A fund started by Takashi Kato, co-founder of Schaft Inc. which was bought by Google Inc. last November, aims to invest in technologies by Japanese startups and universities that have been ignored by investors. Called 246 Capital, the fund plans to raise around 2 billion yen ($19 million) in the next six months from rich Japanese investors and will be used on projects that tackle biotechnology and energy efficiency.
The 35-year old Kato had a difficult time getting funding for Schaft even if it used excellent humanoid robot technology. He was turned down by ten Japanese investment firms and got his funding ironically, from the U.S. government. His memory of that struggle convinced him that there might be other people or companies in Japan experiencing the same thing. “A slew of intelligent scientists and engineers are out there in Japan, thirsty for money to develop next-generation technologies that could make our lives easier,” he said.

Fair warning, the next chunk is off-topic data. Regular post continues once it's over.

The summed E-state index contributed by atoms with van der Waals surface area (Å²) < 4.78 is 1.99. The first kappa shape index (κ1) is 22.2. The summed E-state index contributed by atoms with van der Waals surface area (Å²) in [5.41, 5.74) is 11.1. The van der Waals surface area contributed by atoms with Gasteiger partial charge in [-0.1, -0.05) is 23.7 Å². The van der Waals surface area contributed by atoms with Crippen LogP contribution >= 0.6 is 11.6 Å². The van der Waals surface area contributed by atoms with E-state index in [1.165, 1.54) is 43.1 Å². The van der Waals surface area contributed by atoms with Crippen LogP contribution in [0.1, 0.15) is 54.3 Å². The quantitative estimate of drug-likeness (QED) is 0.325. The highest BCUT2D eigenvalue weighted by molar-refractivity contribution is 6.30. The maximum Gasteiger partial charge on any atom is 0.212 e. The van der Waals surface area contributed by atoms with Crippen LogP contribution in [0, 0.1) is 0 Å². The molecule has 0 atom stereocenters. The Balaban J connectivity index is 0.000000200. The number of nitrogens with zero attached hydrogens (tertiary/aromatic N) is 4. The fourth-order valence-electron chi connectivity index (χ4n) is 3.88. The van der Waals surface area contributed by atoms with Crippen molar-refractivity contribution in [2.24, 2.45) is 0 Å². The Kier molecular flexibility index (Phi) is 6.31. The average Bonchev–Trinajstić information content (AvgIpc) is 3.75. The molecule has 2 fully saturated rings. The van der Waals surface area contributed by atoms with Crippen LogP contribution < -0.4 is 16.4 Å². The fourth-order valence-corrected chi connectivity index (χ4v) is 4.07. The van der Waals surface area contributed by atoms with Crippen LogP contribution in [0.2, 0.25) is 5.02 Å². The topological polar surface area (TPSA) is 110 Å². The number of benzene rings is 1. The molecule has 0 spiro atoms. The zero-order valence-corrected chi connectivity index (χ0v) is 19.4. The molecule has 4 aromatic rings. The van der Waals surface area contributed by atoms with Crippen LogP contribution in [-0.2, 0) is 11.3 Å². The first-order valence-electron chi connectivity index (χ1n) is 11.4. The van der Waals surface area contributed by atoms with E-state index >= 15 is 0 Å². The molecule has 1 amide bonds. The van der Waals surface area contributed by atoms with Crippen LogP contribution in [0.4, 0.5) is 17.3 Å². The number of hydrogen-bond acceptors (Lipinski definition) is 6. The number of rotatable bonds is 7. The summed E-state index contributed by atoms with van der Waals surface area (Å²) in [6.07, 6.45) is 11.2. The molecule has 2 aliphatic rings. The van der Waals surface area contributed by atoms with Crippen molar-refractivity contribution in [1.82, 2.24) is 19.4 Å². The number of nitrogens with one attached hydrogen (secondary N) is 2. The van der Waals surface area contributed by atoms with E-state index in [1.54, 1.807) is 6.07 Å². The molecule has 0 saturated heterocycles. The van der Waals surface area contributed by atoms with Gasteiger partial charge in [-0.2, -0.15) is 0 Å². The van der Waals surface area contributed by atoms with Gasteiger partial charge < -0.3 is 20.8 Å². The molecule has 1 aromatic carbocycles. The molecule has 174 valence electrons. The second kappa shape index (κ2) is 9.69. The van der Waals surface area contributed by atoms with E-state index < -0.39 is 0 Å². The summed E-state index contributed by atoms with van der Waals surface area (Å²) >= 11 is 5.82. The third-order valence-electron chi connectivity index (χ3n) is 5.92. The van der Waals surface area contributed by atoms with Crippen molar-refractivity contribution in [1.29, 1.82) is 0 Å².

Kato’s project from Schaft, a two-legged robot which weighs 95 kilograms (209 pounds), took home the first place in a competition organized by the Defense Advance Research Projects Agency unit of the U.S. Department of Defense. The startup, founded in May 2012 was in response to the 2011 Fukushima nuclear disaster when two engineers from the Tokyo University approached him for help in creating disaster response robots. Kato said that he, “wants to invest in technologies hiding in Japanese college – and government-supported labs and startups” as he believes that they have the potential to surprise big companies like what “Schaft did” to Google.